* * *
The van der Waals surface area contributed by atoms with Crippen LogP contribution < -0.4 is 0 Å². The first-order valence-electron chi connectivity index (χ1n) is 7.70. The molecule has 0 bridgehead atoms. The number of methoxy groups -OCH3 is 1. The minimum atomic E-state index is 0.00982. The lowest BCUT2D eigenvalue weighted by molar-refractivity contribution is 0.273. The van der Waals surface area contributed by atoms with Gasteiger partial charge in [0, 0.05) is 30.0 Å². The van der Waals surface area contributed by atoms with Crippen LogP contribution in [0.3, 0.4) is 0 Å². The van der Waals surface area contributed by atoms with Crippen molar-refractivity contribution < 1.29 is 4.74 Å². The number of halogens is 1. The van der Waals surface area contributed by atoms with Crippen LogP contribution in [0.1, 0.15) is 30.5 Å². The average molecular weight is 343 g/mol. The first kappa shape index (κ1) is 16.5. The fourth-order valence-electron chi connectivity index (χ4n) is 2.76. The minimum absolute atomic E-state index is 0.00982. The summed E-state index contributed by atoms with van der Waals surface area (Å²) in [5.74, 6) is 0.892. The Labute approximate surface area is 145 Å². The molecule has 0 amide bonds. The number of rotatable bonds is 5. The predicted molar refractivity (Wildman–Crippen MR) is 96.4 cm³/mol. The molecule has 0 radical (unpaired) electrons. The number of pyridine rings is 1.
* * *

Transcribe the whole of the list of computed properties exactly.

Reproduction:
The van der Waals surface area contributed by atoms with Crippen LogP contribution < -0.4 is 0 Å². The first-order valence-electron chi connectivity index (χ1n) is 7.70. The molecule has 0 bridgehead atoms. The number of methoxy groups -OCH3 is 1. The minimum atomic E-state index is 0.00982. The lowest BCUT2D eigenvalue weighted by molar-refractivity contribution is 0.273. The van der Waals surface area contributed by atoms with Gasteiger partial charge in [0, 0.05) is 30.0 Å². The van der Waals surface area contributed by atoms with Crippen LogP contribution in [0.3, 0.4) is 0 Å². The van der Waals surface area contributed by atoms with Crippen molar-refractivity contribution < 1.29 is 4.74 Å². The number of halogens is 1. The van der Waals surface area contributed by atoms with Crippen LogP contribution in [0.1, 0.15) is 30.5 Å². The average molecular weight is 343 g/mol. The first kappa shape index (κ1) is 16.5. The fourth-order valence-electron chi connectivity index (χ4n) is 2.76. The minimum absolute atomic E-state index is 0.00982. The summed E-state index contributed by atoms with van der Waals surface area (Å²) in [5.74, 6) is 0.892. The Labute approximate surface area is 145 Å². The molecule has 0 amide bonds. The number of rotatable bonds is 5. The predicted molar refractivity (Wildman–Crippen MR) is 96.4 cm³/mol. The molecule has 0 radical (unpaired) electrons. The number of pyridine rings is 1.